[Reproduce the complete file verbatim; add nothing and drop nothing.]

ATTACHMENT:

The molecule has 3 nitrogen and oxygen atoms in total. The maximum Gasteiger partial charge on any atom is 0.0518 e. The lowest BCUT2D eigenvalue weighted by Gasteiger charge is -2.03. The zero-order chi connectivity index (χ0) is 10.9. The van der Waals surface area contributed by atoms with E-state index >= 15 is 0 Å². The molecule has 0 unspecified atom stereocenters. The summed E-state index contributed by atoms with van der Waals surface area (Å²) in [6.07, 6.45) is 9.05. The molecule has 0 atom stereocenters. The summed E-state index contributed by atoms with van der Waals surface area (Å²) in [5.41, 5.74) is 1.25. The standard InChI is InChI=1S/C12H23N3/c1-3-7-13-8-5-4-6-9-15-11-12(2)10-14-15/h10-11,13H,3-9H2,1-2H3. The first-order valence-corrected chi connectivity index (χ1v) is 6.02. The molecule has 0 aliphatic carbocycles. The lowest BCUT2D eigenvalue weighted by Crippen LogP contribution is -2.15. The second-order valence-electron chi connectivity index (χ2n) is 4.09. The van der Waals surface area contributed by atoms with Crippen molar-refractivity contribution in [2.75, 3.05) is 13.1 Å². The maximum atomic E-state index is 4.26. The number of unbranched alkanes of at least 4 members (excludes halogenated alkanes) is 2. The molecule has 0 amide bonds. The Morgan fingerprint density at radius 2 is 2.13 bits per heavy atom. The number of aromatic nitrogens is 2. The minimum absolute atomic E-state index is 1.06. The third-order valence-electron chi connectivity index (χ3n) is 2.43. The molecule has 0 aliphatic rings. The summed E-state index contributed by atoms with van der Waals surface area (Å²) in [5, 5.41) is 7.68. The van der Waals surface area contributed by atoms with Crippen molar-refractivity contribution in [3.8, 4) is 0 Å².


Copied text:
The molecule has 3 nitrogen and oxygen atoms in total. The maximum Gasteiger partial charge on any atom is 0.0518 e. The lowest BCUT2D eigenvalue weighted by Gasteiger charge is -2.03. The zero-order chi connectivity index (χ0) is 10.9. The van der Waals surface area contributed by atoms with E-state index >= 15 is 0 Å². The molecule has 0 unspecified atom stereocenters. The summed E-state index contributed by atoms with van der Waals surface area (Å²) in [6.07, 6.45) is 9.05. The molecule has 0 atom stereocenters. The summed E-state index contributed by atoms with van der Waals surface area (Å²) in [5.41, 5.74) is 1.25. The standard InChI is InChI=1S/C12H23N3/c1-3-7-13-8-5-4-6-9-15-11-12(2)10-14-15/h10-11,13H,3-9H2,1-2H3. The first-order valence-corrected chi connectivity index (χ1v) is 6.02. The molecule has 0 aliphatic carbocycles. The lowest BCUT2D eigenvalue weighted by Crippen LogP contribution is -2.15. The second-order valence-electron chi connectivity index (χ2n) is 4.09. The van der Waals surface area contributed by atoms with Crippen molar-refractivity contribution in [2.75, 3.05) is 13.1 Å². The maximum atomic E-state index is 4.26. The number of unbranched alkanes of at least 4 members (excludes halogenated alkanes) is 2. The molecule has 0 amide bonds. The Morgan fingerprint density at radius 2 is 2.13 bits per heavy atom. The number of aromatic nitrogens is 2. The minimum absolute atomic E-state index is 1.06. The third-order valence-electron chi connectivity index (χ3n) is 2.43. The molecule has 0 aliphatic rings. The summed E-state index contributed by atoms with van der Waals surface area (Å²) in [5, 5.41) is 7.68. The van der Waals surface area contributed by atoms with Crippen molar-refractivity contribution in [3.8, 4) is 0 Å².